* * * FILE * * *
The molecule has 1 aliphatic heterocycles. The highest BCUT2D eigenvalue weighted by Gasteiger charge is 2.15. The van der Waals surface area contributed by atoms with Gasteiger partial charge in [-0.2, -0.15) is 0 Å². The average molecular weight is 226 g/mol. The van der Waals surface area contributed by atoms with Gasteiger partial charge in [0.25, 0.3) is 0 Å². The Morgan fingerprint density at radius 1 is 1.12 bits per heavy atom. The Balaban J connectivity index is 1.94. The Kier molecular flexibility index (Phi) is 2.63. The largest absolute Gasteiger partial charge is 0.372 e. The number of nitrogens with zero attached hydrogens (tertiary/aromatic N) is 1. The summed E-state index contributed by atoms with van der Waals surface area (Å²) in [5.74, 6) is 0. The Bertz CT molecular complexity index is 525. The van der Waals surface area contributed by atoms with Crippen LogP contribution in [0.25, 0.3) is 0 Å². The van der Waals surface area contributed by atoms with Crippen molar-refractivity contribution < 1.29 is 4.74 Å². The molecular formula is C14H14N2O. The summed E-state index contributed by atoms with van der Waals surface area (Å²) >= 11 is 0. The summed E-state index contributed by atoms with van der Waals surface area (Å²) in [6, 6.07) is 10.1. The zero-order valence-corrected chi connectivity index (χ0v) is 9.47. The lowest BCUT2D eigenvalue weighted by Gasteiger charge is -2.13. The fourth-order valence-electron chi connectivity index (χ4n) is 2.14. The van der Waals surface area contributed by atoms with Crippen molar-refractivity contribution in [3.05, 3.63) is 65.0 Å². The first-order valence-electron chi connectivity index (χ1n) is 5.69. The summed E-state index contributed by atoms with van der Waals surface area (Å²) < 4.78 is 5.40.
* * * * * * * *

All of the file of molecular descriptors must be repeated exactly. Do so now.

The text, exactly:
The molecule has 1 aliphatic heterocycles. The highest BCUT2D eigenvalue weighted by Gasteiger charge is 2.15. The van der Waals surface area contributed by atoms with Gasteiger partial charge in [-0.2, -0.15) is 0 Å². The average molecular weight is 226 g/mol. The van der Waals surface area contributed by atoms with Gasteiger partial charge in [0.25, 0.3) is 0 Å². The Morgan fingerprint density at radius 1 is 1.12 bits per heavy atom. The Balaban J connectivity index is 1.94. The Kier molecular flexibility index (Phi) is 2.63. The largest absolute Gasteiger partial charge is 0.372 e. The number of nitrogens with zero attached hydrogens (tertiary/aromatic N) is 1. The summed E-state index contributed by atoms with van der Waals surface area (Å²) in [5.74, 6) is 0. The Bertz CT molecular complexity index is 525. The van der Waals surface area contributed by atoms with Crippen LogP contribution in [0.25, 0.3) is 0 Å². The van der Waals surface area contributed by atoms with Crippen molar-refractivity contribution < 1.29 is 4.74 Å². The molecular formula is C14H14N2O. The summed E-state index contributed by atoms with van der Waals surface area (Å²) >= 11 is 0. The summed E-state index contributed by atoms with van der Waals surface area (Å²) in [6, 6.07) is 10.1. The zero-order valence-corrected chi connectivity index (χ0v) is 9.47. The lowest BCUT2D eigenvalue weighted by Gasteiger charge is -2.13. The fourth-order valence-electron chi connectivity index (χ4n) is 2.14. The van der Waals surface area contributed by atoms with Crippen molar-refractivity contribution in [3.05, 3.63) is 65.0 Å². The first-order valence-electron chi connectivity index (χ1n) is 5.69. The summed E-state index contributed by atoms with van der Waals surface area (Å²) < 4.78 is 5.40.